Ellen Potter has crated yet another masterpiece that grabs you from the beginning and does not let go with her newest book, The Humming Room. Roo Fanshaw is not your average 12 year old. Roo prefers to hide in small spaces rather than join the world around her. When her parents are murdered, Roo is sent to the ominous Cough Rock Island to live with her eccentric uncle in an old tuberculosis clinic. As she explores the mansion, Roo discovers ghosts everywhere she turns, an odd humming coming from a room in the forbidden East Wing and a garden with tragic secrets. Roo becomes determined to discover the truth about her uncle’s past and find the source of the horrible crying that pervades the mansion in the wee hours of the night.
Ellen Potter’s spin on the classic “Secret Garden” is as creepy as it is tantalizing. This is an absolutely excellent book for both boys and girls in grades 4-6. It’s a great story about a girl who feels as though she does not fit into the world and her journey to discover that she actually does. I could not put this book down. It was wonderful.
“You are a piglet, deal with it.” This is what Liam is always being told by his brother and sister in the new book, Piggy Bunny. Liam is a piglet who dreams of being the Easter Bunny. His parents love him, support him, and tell him he is perfect just the way he is. ‘Just the way he is’ is a piglet who wants to be the Easter Bunny. No matter how much the other piglets laugh at him and tell him they don’t believe in the Easter Bunny, Liam knows that one day, if he practices hard enough, he will become what he knows he is supposed to be. In the end, a gift from Grandma finally lets Liam become someone everyone can believe in.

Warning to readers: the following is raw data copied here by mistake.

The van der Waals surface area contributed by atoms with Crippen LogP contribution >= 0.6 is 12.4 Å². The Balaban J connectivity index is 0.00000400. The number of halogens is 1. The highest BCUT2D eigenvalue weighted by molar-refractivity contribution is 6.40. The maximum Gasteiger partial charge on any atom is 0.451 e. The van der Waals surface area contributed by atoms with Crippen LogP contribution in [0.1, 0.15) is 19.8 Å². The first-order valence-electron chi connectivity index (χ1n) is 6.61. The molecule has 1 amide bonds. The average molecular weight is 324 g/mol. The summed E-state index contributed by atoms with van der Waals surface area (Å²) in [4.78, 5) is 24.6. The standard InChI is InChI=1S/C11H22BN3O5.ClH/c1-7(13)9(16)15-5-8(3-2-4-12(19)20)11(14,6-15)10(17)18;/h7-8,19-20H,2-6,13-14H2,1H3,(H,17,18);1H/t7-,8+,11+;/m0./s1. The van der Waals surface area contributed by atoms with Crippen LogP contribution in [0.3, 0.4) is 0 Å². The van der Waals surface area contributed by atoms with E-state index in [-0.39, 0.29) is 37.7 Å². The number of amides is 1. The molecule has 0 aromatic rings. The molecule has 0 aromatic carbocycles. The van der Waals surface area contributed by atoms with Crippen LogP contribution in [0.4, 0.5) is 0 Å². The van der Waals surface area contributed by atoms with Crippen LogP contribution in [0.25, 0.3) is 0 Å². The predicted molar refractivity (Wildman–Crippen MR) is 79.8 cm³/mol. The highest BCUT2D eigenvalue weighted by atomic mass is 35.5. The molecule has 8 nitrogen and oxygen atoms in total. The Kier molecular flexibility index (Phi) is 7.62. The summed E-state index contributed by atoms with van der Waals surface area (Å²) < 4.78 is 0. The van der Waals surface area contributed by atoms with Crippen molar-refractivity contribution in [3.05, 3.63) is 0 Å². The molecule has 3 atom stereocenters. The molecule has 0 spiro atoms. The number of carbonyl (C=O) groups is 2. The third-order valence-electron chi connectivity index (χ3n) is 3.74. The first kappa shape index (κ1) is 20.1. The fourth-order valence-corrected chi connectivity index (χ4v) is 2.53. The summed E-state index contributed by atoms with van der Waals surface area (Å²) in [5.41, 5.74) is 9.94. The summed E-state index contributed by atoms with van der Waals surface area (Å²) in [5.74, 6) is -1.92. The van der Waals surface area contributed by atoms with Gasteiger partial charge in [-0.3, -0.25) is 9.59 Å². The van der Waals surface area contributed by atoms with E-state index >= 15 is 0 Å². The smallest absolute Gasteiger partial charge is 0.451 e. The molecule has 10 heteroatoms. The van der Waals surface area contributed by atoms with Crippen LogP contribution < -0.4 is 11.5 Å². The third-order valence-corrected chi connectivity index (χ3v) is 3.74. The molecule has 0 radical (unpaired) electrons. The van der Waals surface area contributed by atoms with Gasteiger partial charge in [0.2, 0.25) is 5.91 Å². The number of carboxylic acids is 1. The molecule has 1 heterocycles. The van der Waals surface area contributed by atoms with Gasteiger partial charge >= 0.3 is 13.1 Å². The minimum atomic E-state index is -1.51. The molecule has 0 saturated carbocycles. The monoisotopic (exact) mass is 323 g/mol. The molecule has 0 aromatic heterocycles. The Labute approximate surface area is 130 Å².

This is an excellent book about acceptance and being yourself. The light-hearted story-telling style teaches without preaching and makes the piggy characters real and relatable. This is a story every child should read.
Even when I was a kid, books were a huge part of my life. Favorite books were like comfortable friends that I still remember with fondness. When my kids were young, I would often spend time reading books to them and we would go to the Library every week to pick out new ones.
When Alice Ozma was in the fourth grade, she and her father made a promise to read aloud together every night until the day she entered college. “The Streak,” as they called it, became an important part of their relationship. In the book The Reading Promise, My Father and the Books We Shared, Alice relates stories she remembers from those years. Her Father was a Librarian in a grade school library and he believed reading not only to be a subject to be learned, but an enjoyment to be treasured and shared. He passed on his passion and love of books to his daughter through sharing books together each night.
The Reading Promise is touching and funny and very enjoyable reading, I would recommend it even to readers who don’t usually read nonfiction. The writing style is such that you will finish the book long before you are ready for the journey to end.
The Reading Promise has a list of suggested reading as well as a sample “Promise,” for parents to use as tools to start a reading adventure of their own with their children. The author’s website, makeareadingpromise.com, has a lot of ideas for reading with children.